How Your Money Wisdom Plants the Seeds for a More Prosperous Future

What if you could give any child in your life a brighter financial future without spending a single penny? What if it only took the right words? Believe it or not, that IS possible. Talking to children about money now can pay off in a big way later. And that’s true for “children” of any age — from kiddos in elementary school to adult children who have kids of their own.1

Why? Because talking about money is a way of sharing what you know about it. And these talks can help children understand how money works and what to think about when it’s time to spend money — or earn it, invest it, or save it. Yet, those talks aren’t happening as often as they could be.2 That’s true despite the fact that most folks say parents should teach their kids about finance.2

In fact, when it comes down to it, most parents rarely discuss money with their kids. And many folks say they never talk money with their children.2 Maybe that’s why most Millennials and Gen Z-ers turn to social media for advice about money.3 But they won’t find YOUR money wisdom there.

It’s easy enough to start a meaningful conversation about finance and share what you know if you know where to begin. So, here are some simple, thought-provoking conversation starters to use with anyone age 8 and older. If you have these in your back pocket — ready to go — you can easily kickstart a talk about money the next time you have the chance. And you could end up sharing some enlightening pearls of money wisdom in the process.

7 Inspired Ways to Start Talking About Money & Keep the Conversation Going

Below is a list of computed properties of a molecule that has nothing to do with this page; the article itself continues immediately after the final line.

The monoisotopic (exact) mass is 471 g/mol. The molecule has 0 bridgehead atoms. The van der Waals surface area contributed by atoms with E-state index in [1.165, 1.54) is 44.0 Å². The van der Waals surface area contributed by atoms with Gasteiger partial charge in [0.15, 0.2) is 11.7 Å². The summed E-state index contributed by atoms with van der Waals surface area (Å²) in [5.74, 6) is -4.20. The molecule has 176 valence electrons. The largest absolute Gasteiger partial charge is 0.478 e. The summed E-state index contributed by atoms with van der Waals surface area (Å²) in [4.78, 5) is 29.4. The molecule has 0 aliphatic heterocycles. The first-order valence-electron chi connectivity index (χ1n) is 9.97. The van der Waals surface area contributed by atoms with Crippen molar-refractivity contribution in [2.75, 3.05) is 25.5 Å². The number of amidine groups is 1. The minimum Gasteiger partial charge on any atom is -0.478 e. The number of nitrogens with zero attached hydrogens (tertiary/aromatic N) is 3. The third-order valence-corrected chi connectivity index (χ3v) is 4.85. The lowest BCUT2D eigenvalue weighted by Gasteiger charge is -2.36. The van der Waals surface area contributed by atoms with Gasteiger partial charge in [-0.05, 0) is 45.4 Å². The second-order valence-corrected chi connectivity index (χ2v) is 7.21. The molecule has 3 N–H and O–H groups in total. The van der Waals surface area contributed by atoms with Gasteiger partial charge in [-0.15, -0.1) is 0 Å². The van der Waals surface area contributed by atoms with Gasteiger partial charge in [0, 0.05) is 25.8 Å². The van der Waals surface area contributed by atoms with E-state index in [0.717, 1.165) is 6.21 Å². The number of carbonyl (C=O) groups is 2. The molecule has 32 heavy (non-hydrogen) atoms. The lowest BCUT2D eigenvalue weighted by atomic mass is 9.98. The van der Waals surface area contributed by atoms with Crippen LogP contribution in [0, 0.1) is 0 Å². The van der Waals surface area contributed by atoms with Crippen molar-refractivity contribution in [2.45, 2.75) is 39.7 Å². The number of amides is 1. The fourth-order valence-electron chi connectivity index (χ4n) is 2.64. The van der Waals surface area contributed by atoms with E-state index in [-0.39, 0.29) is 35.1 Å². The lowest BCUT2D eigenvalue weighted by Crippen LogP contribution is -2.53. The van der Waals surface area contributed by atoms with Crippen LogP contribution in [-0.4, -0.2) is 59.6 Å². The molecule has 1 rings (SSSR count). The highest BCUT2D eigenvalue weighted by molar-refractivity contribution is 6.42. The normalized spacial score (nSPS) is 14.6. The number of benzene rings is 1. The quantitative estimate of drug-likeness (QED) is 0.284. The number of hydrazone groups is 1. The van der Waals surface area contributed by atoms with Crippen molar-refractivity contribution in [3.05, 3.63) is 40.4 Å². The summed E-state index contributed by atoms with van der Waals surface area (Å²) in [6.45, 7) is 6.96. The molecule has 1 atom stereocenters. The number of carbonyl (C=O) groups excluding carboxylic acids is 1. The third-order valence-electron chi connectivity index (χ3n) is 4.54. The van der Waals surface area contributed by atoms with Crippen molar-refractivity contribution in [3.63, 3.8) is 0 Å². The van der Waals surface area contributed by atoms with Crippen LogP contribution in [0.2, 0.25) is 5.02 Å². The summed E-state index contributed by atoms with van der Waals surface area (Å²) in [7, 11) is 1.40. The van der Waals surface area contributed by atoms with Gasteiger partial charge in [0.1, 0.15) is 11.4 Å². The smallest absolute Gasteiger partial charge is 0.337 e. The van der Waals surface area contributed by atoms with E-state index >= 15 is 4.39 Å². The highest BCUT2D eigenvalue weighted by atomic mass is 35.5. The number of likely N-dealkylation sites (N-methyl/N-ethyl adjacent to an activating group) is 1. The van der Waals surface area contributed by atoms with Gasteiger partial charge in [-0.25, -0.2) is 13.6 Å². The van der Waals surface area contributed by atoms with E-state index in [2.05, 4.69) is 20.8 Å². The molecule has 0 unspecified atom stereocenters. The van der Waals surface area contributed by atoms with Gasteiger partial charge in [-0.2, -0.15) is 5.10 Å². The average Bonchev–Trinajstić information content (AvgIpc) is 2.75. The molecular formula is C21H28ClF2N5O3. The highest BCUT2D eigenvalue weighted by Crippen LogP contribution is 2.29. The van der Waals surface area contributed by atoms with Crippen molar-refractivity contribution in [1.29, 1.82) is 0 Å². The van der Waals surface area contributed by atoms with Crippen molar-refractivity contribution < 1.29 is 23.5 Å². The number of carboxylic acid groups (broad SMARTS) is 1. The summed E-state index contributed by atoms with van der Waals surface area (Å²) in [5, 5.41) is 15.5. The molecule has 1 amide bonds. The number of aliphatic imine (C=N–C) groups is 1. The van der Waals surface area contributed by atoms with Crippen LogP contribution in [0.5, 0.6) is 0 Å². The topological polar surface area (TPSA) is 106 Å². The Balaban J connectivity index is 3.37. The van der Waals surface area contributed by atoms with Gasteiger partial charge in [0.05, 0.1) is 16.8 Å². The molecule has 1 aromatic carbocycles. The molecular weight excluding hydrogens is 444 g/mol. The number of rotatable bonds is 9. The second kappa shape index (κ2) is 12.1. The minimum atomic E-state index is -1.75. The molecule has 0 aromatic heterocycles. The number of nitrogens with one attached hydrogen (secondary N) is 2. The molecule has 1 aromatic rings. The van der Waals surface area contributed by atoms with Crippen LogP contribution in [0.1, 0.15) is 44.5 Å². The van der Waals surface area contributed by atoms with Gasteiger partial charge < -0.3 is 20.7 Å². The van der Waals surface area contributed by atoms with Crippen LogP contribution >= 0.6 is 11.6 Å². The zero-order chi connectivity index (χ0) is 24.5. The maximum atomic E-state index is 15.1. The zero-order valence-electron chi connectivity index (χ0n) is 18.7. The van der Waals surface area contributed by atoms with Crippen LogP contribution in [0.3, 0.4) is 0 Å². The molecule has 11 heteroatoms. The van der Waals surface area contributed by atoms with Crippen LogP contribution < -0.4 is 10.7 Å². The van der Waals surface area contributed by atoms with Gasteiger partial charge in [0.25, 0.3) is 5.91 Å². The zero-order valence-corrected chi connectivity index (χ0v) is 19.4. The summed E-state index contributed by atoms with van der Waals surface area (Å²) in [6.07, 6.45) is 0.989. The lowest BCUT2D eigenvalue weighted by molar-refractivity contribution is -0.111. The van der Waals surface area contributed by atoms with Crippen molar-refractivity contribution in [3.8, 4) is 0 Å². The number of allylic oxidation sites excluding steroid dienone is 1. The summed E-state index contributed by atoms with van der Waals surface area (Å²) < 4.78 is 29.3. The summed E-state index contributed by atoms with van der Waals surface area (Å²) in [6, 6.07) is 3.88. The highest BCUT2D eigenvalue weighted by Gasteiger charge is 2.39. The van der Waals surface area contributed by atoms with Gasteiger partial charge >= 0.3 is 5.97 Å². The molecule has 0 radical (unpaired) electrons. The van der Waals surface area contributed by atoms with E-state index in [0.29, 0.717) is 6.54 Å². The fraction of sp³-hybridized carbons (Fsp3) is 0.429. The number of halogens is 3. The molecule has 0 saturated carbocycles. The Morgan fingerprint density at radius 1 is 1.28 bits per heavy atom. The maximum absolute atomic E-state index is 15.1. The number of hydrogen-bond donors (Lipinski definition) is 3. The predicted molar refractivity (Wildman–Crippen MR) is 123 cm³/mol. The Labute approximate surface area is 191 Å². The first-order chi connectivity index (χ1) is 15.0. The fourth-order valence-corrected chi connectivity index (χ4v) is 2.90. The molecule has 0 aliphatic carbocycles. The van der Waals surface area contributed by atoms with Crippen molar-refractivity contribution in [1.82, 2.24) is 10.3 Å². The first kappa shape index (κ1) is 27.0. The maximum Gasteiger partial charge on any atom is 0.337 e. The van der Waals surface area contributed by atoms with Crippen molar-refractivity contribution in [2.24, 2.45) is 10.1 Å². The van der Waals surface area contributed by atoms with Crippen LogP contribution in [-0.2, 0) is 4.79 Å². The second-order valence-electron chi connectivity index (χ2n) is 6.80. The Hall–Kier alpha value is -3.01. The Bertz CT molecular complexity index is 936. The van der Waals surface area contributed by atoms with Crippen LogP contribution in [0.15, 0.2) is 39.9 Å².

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#1: Saving money has allowed me to…

What have you accomplished because you’ve been able to save money? What challenges did you face along the way and how did you overcome them?

Saving up for a life-changing purchase can be just one answer here, but it’s not the only one. Retiring early or being able to give more to charity are also wins that can come from successful saving. Sharing these accomplishments can inspire younger generations to stay on track with their own savings goals.

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#2: When I’m deciding whether to buy something or save the money, I…

What do you consider when you’re not sure whether to buy or save? Who do you talk to and how much time do you give yourself to make the decision?

Everyone’s different, so explaining how you make these decisions can help others figure out new ways to handle them. That can be especially true when it comes to high-stake purchases and challenging money choices.